By 1800 a small, but apparently thriving, farming community is recorded, and by about 1820 a windmill on the farm appears to have been needed and this is when the present structure seems to date. The interesting water-colour by John Constable RA, dated 1825, a photograph of which can be seen at the Mill, shows clearly the original adjoining barns.
Late Victorian Times
The farm by this time consisted of about 700 acres and was farmed by William Hodson who at the time employed a miller, a wheelwright and two shepherds, together with eleven farm labourers. This first known miller, Edward Ledgerton, was probably brought in by the farmer after having just completed his apprenticeship.
However, after about 1840, a drift of the population away from the area is recorded. The farm subsequently passed into the hands of John and George Hodson, sons of William Hodson. It seems to have remained in that family until about 1880 when John Brown appears to be the next tenant farmer.
There seems to be no further note of a separate miller being employed, but one of the farm labourers, William (Richard) Strudwick, seems to have taken on the necessary duties of miller as and when required. During the great snowstorm of 1881, snow accumulated in such quantity on the revolving cap that its rotation was impeded and Strudwick had to clear it from the fantail to save the Mill from being severely damaged.
Strudwick continued to work the Mill until reaching the age of 85 years when his master, who by this time was Richard Brown, considered it unsafe for him to be attending the sweeps on the outside staging. Consequently a man named Whittington (possibly a farm labourer) was appointed, who spent a short time with Strudwick in order to acquire the necessary knowledge which later enabled him to carry out the miller's work efficiently.
He soon became a competent miller and thereafter stayed for about 15 years until the Mill ceased working shortly before the turn of the century. Apparently Whittington was known to observe the Mill at Portslade and also the Black Mill at Dyke Road (by the Windmill Inn), and when both were working he then considered conditions favourable for starting his own Mill. When all three were seen to be busily working a delightful scene must have been portrayed.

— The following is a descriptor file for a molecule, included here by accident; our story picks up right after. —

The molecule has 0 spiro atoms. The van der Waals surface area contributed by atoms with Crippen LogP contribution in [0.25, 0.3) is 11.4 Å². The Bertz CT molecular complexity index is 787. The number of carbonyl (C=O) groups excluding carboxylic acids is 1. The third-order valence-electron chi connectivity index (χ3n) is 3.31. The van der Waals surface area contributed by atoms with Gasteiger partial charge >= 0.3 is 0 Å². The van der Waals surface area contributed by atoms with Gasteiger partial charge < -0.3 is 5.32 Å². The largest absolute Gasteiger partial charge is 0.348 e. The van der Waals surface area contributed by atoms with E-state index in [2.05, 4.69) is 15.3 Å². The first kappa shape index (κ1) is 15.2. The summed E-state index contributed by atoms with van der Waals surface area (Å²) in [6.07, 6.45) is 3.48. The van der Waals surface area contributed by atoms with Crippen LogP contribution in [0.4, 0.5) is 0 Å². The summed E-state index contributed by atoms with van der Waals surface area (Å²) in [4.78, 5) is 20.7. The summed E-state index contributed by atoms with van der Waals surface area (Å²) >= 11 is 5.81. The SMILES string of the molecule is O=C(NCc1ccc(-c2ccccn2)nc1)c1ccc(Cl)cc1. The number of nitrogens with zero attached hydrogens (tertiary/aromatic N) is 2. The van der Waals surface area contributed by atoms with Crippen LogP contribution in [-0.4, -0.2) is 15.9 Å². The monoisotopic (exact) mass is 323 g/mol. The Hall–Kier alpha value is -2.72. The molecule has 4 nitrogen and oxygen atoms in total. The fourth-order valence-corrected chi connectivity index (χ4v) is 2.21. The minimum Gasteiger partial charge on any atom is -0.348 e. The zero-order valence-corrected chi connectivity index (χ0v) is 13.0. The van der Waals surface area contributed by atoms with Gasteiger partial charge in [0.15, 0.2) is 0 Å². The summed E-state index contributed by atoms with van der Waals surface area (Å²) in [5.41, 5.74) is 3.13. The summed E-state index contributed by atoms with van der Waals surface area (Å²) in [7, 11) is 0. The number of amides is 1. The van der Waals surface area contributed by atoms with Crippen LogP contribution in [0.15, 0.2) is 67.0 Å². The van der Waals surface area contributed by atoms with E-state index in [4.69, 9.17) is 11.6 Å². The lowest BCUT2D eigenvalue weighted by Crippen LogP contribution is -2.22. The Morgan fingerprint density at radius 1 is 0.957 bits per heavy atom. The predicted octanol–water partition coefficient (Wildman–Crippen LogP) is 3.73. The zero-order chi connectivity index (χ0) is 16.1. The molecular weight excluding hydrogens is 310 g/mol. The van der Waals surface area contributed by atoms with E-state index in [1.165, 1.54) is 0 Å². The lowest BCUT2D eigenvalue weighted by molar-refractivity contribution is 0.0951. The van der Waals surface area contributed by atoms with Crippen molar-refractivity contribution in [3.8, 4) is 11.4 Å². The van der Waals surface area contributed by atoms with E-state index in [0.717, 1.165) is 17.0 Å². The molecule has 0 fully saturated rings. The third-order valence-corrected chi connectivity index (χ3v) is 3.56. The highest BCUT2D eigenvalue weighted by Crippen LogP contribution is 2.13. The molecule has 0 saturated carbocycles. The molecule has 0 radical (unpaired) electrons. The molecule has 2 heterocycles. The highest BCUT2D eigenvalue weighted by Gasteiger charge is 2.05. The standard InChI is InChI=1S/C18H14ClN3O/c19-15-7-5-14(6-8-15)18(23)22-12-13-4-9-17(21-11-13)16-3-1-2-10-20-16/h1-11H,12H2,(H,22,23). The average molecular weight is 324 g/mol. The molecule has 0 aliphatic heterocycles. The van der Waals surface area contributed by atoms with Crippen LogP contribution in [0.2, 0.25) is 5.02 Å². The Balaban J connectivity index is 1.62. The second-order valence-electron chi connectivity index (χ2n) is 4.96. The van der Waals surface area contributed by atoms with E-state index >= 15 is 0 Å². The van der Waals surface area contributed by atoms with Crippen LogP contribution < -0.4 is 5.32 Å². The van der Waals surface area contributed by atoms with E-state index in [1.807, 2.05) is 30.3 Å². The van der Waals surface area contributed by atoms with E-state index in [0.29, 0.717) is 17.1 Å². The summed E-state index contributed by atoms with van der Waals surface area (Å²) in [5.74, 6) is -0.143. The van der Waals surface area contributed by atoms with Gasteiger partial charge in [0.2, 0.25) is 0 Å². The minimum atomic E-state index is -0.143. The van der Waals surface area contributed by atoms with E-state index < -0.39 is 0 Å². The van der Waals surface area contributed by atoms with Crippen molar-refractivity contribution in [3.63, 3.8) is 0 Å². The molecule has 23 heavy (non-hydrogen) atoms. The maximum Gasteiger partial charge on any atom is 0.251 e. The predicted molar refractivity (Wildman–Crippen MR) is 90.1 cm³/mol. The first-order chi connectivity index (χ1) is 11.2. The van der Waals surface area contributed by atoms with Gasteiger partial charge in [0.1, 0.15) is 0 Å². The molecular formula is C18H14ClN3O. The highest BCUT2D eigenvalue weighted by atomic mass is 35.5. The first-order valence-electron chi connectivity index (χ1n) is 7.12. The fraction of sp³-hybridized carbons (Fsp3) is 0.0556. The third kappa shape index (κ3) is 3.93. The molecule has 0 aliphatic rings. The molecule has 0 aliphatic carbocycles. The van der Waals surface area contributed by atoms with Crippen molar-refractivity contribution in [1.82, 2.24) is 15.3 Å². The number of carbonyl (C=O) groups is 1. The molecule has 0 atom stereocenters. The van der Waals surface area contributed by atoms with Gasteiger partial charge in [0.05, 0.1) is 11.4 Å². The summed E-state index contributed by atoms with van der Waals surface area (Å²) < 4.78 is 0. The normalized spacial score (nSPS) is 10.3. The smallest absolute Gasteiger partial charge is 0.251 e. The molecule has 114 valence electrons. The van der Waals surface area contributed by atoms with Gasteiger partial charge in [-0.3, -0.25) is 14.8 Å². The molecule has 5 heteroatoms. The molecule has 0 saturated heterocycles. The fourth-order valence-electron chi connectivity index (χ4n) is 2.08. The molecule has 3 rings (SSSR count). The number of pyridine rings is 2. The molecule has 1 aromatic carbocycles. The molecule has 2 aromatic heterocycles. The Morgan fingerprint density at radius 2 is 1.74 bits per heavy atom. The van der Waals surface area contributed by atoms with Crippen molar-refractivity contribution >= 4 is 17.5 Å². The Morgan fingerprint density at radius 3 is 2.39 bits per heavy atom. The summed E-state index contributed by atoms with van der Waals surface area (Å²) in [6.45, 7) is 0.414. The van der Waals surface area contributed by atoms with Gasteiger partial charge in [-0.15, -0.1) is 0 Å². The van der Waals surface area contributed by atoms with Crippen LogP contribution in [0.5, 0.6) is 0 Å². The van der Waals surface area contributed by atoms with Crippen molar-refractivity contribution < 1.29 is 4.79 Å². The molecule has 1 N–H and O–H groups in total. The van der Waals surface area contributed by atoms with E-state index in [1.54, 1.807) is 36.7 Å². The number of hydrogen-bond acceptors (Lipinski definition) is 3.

End of an Era
In 1897 two of the sweeps were said to have blown down and the Mill remained in a state of disrepair for many years.
There are many tales about smuggling and Sussex Windmills, and West Blatchington is no exception. It is said that the miller of Blatchington allowed the Mill to be used for concealing brandy and tobacco under his sacks of meal. These were apparently carried up to the Mill in fisherman's nets and tackle, including several fibrous rope fenders which were not filled with oakum and old ropes, as might be expected, contained tobacco stuffing and demi-johns of brandy.
Fire, new owners & war
During December 1934 the fantail, which had been chained up, broke loose in a gale and set the cap rotating. A farm hand climbed up into the cap and arrested its movement with an iron bar. The fan was afterwards completely removed.
On Sunday 3rd May 1936, the barn on the south side of the Mill was destroyed by a fire, believed to have been started in two wagons of straw standing to the South-West of the barn.
The Mill was purchased from the Abergavenny Estate by the Hove Corporation in April 1937 on the understanding that it would be preserved. Subsequently the Mill was repaired and new sweeps erected. At this time the modern layout of streets was also emerging and the pond was filled in when Holmes Avenue was built.
During the Second World War the Mill was used as an A.R.P. post, and after war the last of the remaining cottages were demolished.
No further use was made of the Mill other than for storage purposes prior to an interest being shown by the Planning Department of Hove Borough Council in 1977. Following an article published in a local newspaper, a small group of volunteers proceeded to clean, restore and paint the interior whilst major external renovations were undertaken by the Council.
The Mill was opened to the public in July 1979 and since the the Mill has opened on a regular basis through the summer months. It has been run by the "Friends of the Mill" group which was formed in December 1980.
Restoration work by the Council has been considerable not least the replacement of the sail stocks, strengthening the major timbers and re-cladding the tower and cap. The "Friends" have been responsible for installing machinery and exhibits to form the nucleus of a fine museum of milling and agricultural history.